May 21, 2020
In the past three years, the South Atlantic region of the United States installed more new utility-scale solar photovoltaic (PV) capacity than any other region of the country. States in the South Atlantic region installed 2.2 gigawatts (GW) of new solar capacity in 2019, more than double the 1.0 GW installed in California, which had the second-highest new solar capacity additions. Despite being home to the strong sun states of Arizona, New Mexico, and Nevada, at 0.9 GW, less solar capacity was installed in the rest of the West region in 2019 than in either the South Atlantic or in California.
Growth in South Atlantic solar generating capacity has been driven by state government programs and policies in North Carolina, Florida, Georgia, and South Carolina. These state programs and policies encourage large-scale installation of renewable energy technologies such as solar PV.
In 2007, North Carolina became the first state in the Southeast to adopt a clean energy requirement, which has been spurring the state’s growth in solar installations. From 2016 through 2019, North Carolina led the Southeast states with 2.9 GW of solar capacity additions, and it had the second-highest new solar capacity additions in the country after California. Florida and Georgia have also seen strong recent growth in solar installations. Since 2016, 2.1 GW of solar capacity has been installed in Florida and 1.2 GW in Georgia.
Texas, in the South region, is also becoming one of the nation’s leading solar states. From 2016 to 2019, 2.1 GW of utility-scale solar PV capacity was installed in Texas, making it the third-ranking state in total installations behind California (5.8 GW) and North Carolina (2.9 GW).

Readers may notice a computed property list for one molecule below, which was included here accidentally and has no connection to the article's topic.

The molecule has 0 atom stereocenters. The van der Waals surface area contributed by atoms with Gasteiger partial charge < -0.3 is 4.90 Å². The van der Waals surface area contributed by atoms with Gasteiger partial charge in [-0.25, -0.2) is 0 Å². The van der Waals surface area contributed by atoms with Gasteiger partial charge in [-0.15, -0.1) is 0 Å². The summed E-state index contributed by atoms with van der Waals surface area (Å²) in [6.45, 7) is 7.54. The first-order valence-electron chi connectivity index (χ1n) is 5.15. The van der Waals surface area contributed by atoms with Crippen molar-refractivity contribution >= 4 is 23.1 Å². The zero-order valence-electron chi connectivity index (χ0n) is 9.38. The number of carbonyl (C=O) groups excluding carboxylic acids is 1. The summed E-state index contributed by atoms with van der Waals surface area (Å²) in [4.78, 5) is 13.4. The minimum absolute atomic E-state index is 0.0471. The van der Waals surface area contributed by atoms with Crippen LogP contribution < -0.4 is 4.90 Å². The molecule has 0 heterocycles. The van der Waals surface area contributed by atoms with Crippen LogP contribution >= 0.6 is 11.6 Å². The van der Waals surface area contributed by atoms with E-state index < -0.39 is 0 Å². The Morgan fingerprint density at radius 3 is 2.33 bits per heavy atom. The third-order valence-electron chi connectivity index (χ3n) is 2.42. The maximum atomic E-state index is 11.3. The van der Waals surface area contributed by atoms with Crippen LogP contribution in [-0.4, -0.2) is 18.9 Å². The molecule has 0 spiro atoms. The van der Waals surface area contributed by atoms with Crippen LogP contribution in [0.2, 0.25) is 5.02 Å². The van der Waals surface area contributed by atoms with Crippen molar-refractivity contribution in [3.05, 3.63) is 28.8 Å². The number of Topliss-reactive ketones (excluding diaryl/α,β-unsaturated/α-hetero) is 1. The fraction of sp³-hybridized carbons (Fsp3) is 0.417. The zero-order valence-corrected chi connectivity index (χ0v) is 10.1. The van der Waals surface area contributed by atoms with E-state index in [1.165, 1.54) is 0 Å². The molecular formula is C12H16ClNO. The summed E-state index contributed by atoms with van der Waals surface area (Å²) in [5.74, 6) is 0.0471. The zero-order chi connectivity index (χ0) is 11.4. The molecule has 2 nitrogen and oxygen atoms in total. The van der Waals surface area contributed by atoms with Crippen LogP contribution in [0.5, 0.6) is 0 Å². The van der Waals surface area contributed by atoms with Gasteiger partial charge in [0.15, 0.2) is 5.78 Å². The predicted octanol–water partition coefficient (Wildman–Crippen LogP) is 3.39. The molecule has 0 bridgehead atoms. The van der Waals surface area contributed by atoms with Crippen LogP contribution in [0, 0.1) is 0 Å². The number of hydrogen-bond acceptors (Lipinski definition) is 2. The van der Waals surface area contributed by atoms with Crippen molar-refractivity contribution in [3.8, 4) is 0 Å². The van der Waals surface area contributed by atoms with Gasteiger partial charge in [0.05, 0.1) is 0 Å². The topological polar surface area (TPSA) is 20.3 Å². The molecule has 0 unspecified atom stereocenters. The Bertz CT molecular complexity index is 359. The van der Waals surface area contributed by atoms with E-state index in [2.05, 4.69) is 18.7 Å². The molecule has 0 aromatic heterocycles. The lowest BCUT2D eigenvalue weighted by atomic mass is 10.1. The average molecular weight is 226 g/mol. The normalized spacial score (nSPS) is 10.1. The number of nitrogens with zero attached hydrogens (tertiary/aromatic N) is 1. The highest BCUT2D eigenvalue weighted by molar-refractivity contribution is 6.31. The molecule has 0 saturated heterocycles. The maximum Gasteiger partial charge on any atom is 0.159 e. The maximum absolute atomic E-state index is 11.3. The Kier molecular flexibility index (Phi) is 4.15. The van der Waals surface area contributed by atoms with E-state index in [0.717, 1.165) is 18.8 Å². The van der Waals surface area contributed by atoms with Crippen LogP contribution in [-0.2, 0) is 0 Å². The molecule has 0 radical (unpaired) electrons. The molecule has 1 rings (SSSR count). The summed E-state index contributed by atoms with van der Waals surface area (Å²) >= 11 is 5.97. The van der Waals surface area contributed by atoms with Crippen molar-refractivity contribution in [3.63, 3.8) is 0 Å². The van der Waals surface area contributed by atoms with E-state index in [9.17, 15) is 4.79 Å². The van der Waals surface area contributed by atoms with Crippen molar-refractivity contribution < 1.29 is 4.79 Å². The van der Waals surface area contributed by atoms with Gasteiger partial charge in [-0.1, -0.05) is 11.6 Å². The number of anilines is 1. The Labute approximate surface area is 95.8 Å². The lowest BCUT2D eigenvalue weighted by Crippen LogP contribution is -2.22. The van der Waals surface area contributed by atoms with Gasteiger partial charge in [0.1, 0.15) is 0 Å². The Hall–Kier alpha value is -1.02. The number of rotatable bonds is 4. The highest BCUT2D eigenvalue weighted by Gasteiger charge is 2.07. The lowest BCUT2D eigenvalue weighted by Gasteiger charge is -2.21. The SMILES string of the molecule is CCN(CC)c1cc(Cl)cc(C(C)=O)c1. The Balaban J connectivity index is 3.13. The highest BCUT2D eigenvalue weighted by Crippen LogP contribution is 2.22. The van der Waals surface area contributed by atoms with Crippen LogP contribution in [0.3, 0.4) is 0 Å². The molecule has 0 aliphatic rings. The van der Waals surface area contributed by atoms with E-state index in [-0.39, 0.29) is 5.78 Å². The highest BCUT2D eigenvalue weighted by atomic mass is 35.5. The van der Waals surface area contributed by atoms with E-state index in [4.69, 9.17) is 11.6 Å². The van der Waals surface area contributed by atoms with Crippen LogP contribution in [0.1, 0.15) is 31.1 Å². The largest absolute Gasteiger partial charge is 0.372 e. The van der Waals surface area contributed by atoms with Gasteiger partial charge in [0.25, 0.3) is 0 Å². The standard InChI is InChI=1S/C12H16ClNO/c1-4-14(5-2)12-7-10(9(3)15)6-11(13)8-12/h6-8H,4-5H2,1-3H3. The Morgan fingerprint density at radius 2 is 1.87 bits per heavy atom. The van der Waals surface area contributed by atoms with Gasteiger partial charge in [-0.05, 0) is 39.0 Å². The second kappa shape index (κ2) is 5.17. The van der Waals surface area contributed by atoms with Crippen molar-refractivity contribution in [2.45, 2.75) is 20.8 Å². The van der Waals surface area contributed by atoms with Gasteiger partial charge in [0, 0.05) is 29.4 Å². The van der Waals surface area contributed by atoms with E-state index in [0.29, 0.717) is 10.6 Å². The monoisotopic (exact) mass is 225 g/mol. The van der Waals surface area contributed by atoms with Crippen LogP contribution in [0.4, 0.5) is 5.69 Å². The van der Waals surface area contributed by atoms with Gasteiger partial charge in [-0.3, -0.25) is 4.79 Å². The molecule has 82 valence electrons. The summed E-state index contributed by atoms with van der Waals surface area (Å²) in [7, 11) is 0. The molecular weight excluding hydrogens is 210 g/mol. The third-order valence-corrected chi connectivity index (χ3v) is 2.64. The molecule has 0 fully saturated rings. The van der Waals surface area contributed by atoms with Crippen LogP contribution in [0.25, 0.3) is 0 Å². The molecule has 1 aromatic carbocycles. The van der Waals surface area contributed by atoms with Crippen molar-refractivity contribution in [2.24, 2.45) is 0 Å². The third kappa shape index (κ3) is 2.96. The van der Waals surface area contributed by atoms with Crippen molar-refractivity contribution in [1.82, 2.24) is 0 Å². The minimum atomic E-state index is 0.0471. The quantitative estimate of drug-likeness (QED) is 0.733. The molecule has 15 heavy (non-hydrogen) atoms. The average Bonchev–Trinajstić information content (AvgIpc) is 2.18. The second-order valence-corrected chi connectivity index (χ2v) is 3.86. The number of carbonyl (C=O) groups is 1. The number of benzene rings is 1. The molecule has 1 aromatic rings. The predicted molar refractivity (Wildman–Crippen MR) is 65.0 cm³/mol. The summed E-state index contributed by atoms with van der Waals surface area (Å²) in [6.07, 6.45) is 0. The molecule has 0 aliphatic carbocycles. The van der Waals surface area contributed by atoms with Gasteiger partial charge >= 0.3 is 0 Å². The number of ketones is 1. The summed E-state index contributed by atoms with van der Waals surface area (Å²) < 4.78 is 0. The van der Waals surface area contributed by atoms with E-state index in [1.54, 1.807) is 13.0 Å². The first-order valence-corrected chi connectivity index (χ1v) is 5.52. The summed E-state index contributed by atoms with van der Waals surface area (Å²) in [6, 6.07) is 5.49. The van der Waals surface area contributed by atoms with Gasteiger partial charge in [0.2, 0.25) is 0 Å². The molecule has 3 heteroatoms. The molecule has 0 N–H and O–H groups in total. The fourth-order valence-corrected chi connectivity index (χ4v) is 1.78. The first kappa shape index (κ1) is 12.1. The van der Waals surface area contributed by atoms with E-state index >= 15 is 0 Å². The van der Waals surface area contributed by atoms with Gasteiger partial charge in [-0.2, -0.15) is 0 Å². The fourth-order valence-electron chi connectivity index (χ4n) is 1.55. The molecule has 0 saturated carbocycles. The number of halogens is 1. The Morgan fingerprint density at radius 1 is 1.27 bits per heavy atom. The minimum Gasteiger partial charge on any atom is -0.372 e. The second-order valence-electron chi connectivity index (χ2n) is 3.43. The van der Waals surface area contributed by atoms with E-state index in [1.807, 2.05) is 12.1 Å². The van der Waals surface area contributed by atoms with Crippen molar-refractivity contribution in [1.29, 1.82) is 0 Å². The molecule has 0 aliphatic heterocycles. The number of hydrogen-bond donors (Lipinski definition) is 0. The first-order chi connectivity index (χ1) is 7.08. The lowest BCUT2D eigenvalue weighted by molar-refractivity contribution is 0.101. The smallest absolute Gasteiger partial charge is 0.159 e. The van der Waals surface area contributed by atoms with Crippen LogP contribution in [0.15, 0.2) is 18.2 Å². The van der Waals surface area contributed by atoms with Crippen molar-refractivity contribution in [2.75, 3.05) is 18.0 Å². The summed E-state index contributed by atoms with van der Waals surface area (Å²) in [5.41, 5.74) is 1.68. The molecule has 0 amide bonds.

California, a long-running state leader in solar energy, accounted for almost one-quarter of the total utility-scale solar PV capacity additions in the United States between 2016 and 2019.
Utility-scale projects are responsible for most of the solar capacity growth in the South Atlantic region, which has lower levels of small-scale installations. California dominates small-scale solar installations, housing almost 40% of all small-scale solar PV capacity in the United States. From 2016 to 2019, California added 5.3 GW of new small-scale solar capacity, more than any other state.
In addition to a large population base and abundant sunshine, California’s strong government policies, programs, and incentives have driven both small-scale and utility-scale solar growth. This trend is expected to continue as a result of the new California solar requirement that went into effect at the beginning of 2020. Most new homes built in the state must now have a solar PV system, which is driving continued small-scale solar capacity growth in California and the Pacific region.
Principal contributors: Fred Mayes, Richard Bowers